Dungeon Maker: Hunting Ground
When crawling through dungeons gets stale, rely on the Architect to make things exciting again. He'll just build a brand new one.
Dungeon crawling isn't for everyone. It may in fact be the oldest and sometimes the stalest of genres in the eyes of many a jaded gamer. So, when embarking on a quest to rid the dimly lit halls of rat beasts and rambling skeletons isn't necessarily ones idea of a thrilling experience, what else could we do to possibly fill our empty nights and weekends? How about, instead of exploring preset or randomly generated dungeons for the 1000th time, we go out and create our own dungeon? A dungeon with our kind of layout and trimmings, our favorite monsters and oodles of loot for the taking, then, when we've got it all ready to go, maybe dungeon crawling won't sound like such a bad idea after all.
This is the premise and the journey that Dungeon Maker: Hunting Ground will allow players to follow. It's the latest game from XSEED, the one company devoted to making the RPG scene on the PSP worth talking about. They recently released Valhalla Knights, and later this summer we'll also see the release of Brave Story: New Traveler, the RPG adaptation of the Brave Story anime feature. Right in the middle though, is Dungeon Maker, and it's looking to provide an experience that is obviously unique. Dungeon Maker isn't technically a part of the Maker series, but players are probably going to lump the games together by name recognition alone. RPG Maker and Fighter Maker have both been released on Sony platforms as well, leaving Dungeon Maker a kind-of haphazard create-a-game family to look forward to awkward conversations with at the dinner table.
Dungeon Maker has a step up on its brethren in at least having a true story to center its creation element around. Players take the role of the Architect, a novice dungeon maker seeking what every dungeon maker seeks: fame, riches, and to hear the lamentations of the women. Well, minus that last bit. The Architect is actually seeking not only his personal glory, but to build a grand and hideous dungeon that will draw the vilest monsters to its caverns. Then, he'll rid the world of the beasts himself in one fell swoop. The ultimate goal being the Wandering Demon, the most powerful creature roaming about causing havoc and dismay; by attracting the Wandering Demon to his dungeon and defeating him, the Architect will free the townspeople of their worries and fears. The story, as always these days, isn't vastly deep and promising, but at least Dungeon Maker has vague names like The Architect, The Wise Old Man, and the Wandering Demon going for it; how very postmodern!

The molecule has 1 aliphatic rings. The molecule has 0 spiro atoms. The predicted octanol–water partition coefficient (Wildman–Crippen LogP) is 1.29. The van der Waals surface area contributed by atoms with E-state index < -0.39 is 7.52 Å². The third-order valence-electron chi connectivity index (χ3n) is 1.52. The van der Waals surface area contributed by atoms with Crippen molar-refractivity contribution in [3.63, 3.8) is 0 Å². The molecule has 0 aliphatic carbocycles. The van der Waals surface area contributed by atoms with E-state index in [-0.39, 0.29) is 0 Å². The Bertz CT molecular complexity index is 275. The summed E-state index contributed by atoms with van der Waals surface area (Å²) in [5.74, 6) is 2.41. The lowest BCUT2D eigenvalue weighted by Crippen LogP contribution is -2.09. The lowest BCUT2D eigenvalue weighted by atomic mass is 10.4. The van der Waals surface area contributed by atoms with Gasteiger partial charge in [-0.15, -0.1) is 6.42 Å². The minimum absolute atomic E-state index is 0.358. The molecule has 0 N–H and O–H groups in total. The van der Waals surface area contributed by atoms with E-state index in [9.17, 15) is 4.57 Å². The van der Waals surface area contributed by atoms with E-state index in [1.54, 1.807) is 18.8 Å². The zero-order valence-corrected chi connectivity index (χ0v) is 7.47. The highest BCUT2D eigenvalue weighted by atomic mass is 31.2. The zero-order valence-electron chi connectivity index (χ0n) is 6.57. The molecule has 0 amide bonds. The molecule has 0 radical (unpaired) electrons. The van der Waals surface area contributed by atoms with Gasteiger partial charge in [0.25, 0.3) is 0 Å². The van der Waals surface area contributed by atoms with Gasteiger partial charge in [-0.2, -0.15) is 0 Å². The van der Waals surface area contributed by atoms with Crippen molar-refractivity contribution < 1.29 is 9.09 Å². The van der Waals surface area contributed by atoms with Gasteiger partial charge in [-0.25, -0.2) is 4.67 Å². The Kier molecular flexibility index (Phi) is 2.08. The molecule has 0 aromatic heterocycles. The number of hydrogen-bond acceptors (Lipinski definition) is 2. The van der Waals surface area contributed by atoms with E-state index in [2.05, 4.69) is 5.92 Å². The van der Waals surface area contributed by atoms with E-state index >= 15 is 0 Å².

The townspeople serve as an important focus for the Architect, and they'll eventually help teach him what makes a better dungeon. They'll offer magical spells and assistance to aid him in his quest as well, however, not at first. The townspeople have seen this all before, and this novice dungeon maker isn't enough to inspire their support as he strolls in claiming to be some sort of grand Architect. I mean, they saw The Matrix too, and that guy didn't have much going for him either, right? As the dungeon grows in scale the people will come along and begin to offer their wares, advice, and even quests to the player.
Fighting beasties in Dungeon Maker: Hunting Ground is strictly realtime and players can rely on RPG norms like melee weapons, ranged weapons, and magic attacks for putting monsters in their place. Each weapon has its own special attack and look for swords, clubs, bows, lances, and more to be included, as well as magic attacks that pertain to a specific elemental property. Of course, players won't be needing weapons for squat if their dungeon isn't worthy enough to attract more than cobwebs. For that reason, players are going to have to devote the necessary time to creation, or if they're a tad lazy, they can make use of the PSP's wireless ad-hoc functionality to trade up with a friend and explore a totally new dungeon.
Making dungeon crawling exciting again is no easy task, so if XSEED is looking to appeal to more than just the genre stalwarts they've got to hope the creation element in Dungeon Maker is truly appealing. The visuals look simple but varied and the creation system looks robust at this point, so time will tell if The Architect can stand his ground on the PSP. Check back in the coming weeks for a review of Dungeon Maker: Hunting Ground.